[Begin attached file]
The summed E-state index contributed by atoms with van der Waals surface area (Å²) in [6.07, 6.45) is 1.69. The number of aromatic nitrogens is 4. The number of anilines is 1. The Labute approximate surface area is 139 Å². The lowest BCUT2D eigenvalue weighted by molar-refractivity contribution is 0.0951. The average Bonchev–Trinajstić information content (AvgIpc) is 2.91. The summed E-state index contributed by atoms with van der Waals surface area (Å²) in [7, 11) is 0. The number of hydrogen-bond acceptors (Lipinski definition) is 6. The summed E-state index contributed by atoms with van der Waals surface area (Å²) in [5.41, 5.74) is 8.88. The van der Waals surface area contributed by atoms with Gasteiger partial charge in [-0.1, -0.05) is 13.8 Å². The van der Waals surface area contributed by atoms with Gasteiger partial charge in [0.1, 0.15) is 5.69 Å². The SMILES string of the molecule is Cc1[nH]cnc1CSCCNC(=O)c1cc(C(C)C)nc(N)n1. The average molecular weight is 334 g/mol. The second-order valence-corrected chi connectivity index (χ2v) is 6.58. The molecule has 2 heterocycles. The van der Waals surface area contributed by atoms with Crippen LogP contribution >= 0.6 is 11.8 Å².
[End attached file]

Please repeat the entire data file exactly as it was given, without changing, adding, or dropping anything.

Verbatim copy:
The summed E-state index contributed by atoms with van der Waals surface area (Å²) in [6.07, 6.45) is 1.69. The number of aromatic nitrogens is 4. The number of anilines is 1. The Labute approximate surface area is 139 Å². The lowest BCUT2D eigenvalue weighted by molar-refractivity contribution is 0.0951. The average Bonchev–Trinajstić information content (AvgIpc) is 2.91. The summed E-state index contributed by atoms with van der Waals surface area (Å²) in [7, 11) is 0. The number of hydrogen-bond acceptors (Lipinski definition) is 6. The summed E-state index contributed by atoms with van der Waals surface area (Å²) in [5.41, 5.74) is 8.88. The van der Waals surface area contributed by atoms with Gasteiger partial charge in [-0.1, -0.05) is 13.8 Å². The van der Waals surface area contributed by atoms with Gasteiger partial charge in [0.1, 0.15) is 5.69 Å². The SMILES string of the molecule is Cc1[nH]cnc1CSCCNC(=O)c1cc(C(C)C)nc(N)n1. The average molecular weight is 334 g/mol. The second-order valence-corrected chi connectivity index (χ2v) is 6.58. The molecule has 2 heterocycles. The van der Waals surface area contributed by atoms with Crippen LogP contribution >= 0.6 is 11.8 Å².